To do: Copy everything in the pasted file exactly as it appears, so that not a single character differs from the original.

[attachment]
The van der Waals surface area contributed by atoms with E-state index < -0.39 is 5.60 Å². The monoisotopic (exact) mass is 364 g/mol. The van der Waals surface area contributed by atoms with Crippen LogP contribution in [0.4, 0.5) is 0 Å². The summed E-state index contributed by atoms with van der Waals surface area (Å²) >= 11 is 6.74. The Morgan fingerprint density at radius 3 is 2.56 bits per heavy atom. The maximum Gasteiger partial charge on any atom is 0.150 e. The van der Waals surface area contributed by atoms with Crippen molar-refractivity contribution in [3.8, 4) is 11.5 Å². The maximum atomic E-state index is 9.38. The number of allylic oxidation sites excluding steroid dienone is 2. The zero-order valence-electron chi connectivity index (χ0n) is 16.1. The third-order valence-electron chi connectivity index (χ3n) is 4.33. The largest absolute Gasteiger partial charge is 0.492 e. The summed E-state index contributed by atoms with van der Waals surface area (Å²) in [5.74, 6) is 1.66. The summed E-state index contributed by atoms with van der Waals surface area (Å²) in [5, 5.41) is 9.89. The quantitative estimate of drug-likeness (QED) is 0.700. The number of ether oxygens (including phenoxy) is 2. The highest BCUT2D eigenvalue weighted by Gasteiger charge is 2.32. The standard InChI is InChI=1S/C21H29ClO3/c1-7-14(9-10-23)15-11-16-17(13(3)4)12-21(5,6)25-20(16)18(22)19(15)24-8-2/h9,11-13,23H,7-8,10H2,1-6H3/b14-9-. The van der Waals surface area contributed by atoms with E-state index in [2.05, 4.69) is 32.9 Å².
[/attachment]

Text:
The van der Waals surface area contributed by atoms with E-state index < -0.39 is 5.60 Å². The monoisotopic (exact) mass is 364 g/mol. The van der Waals surface area contributed by atoms with Crippen LogP contribution in [0.4, 0.5) is 0 Å². The summed E-state index contributed by atoms with van der Waals surface area (Å²) >= 11 is 6.74. The Morgan fingerprint density at radius 3 is 2.56 bits per heavy atom. The maximum Gasteiger partial charge on any atom is 0.150 e. The van der Waals surface area contributed by atoms with Crippen molar-refractivity contribution in [3.8, 4) is 11.5 Å². The maximum atomic E-state index is 9.38. The number of allylic oxidation sites excluding steroid dienone is 2. The zero-order valence-electron chi connectivity index (χ0n) is 16.1. The third-order valence-electron chi connectivity index (χ3n) is 4.33. The largest absolute Gasteiger partial charge is 0.492 e. The summed E-state index contributed by atoms with van der Waals surface area (Å²) in [5.74, 6) is 1.66. The summed E-state index contributed by atoms with van der Waals surface area (Å²) in [5, 5.41) is 9.89. The quantitative estimate of drug-likeness (QED) is 0.700. The number of ether oxygens (including phenoxy) is 2. The highest BCUT2D eigenvalue weighted by Gasteiger charge is 2.32. The standard InChI is InChI=1S/C21H29ClO3/c1-7-14(9-10-23)15-11-16-17(13(3)4)12-21(5,6)25-20(16)18(22)19(15)24-8-2/h9,11-13,23H,7-8,10H2,1-6H3/b14-9-. The van der Waals surface area contributed by atoms with E-state index in [2.05, 4.69) is 32.9 Å².